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Davey in the Hole

//Davey in the Hole
Davey in the Hole2023-12-20T13:49:02-07:00

Project Description

“Davey in the Hole”


36″ long x 21″ high

Limited edition 49

Price:  Please contact us.

Davey (David Edward Jackson) was born in 1788 and died in 1837.  In those less than 50 years, Davey Jackson traveled extensively around the west and led quite an interesting life. He spent his early life west of the Shenandoah Mountains, in what was then part of Virginia and is now in West Virginia.  But soon his family moved west to Lewis County, on the Cumberland Plateau. It was then that Jackson began to leave his mark on History.  He was one of those who opened the Oregon Trail having explored many connecting valleys in his life as a trapper.  By 1826 Jackson bought a majority position in the three year old Rocky Mountain Fur Company, and along with several partners, prospered while the fur bearing beavers remained plentiful.


Davey trapped beaver in the area now known as Jackson Hole, Wyoming, originally called Jackson’s Hole.  The name “Hole” derives from language used by early trappers or mountain men, who primarily entered the valley from the north and east and had to descend along relatively steep slopes, giving the feel of “Entering the Hole.”  The valley is thought to have been named after Davey Jackson who trapped beaver in the area in the early nineteenth century as part of the Rocky Mountain Fur company.  Jackson was a partner of Jedediah Smith and William Sublette.  Davey definitely left his mark on History. He was also the uncle of famed Civil War General Thomas “Stonewall” Jackson. “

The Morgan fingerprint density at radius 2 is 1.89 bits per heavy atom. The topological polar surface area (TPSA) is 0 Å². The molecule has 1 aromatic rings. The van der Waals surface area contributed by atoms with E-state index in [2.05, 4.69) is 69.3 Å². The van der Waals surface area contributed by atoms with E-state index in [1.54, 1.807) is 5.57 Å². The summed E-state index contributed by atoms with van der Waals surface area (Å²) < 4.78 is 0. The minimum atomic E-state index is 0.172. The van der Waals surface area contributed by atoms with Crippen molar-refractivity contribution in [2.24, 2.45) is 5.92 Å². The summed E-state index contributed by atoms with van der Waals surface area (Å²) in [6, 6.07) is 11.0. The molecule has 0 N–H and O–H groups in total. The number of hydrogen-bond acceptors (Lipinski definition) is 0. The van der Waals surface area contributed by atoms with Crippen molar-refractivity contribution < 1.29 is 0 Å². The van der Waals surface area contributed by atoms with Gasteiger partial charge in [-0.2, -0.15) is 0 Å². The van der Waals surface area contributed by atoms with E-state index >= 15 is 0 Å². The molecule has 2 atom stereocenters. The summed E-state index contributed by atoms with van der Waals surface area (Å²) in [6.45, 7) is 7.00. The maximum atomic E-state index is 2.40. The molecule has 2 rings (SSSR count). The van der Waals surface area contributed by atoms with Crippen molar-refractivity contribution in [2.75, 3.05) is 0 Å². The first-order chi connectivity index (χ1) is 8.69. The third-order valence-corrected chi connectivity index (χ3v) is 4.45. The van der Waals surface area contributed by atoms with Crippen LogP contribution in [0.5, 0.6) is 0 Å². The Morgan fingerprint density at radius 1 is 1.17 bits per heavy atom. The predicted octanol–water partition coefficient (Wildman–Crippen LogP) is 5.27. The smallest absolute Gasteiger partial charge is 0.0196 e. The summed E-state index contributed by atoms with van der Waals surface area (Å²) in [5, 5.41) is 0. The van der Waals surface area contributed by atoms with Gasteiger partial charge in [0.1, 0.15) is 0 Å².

In creating this sculpture, I wanted to capture a moment that surely was a part of Davey Jackson’s life.  Although there is not a ton of information about Davey,  his prowess as a mountain man and trapper were well known.  As I thought about the scene in my mind, I could visualize the crisp fall air beginning to turn the aspens into rich vibrant colors.  I could smell the pines and the damp decaying leaves on the forest floor.  I could hear the bull elk bugle in the foothills of the mighty Tetons and I could even imagine the sound of the horse and mule shuffling along the path, Davey had undoubtedly taken many times before.  The smell and feel of the air just after a light rain that waffles the fragrance of sage across your path.  These serene images still flood my mind as I think about that scene.  It is my hope that this sculpture titled “Davey in the Hole,” will bring to life for you a time past or a time present, when the serenity of the great outdoors and God’s creation, will bring peace and comfort to your heart and mind.


Project Details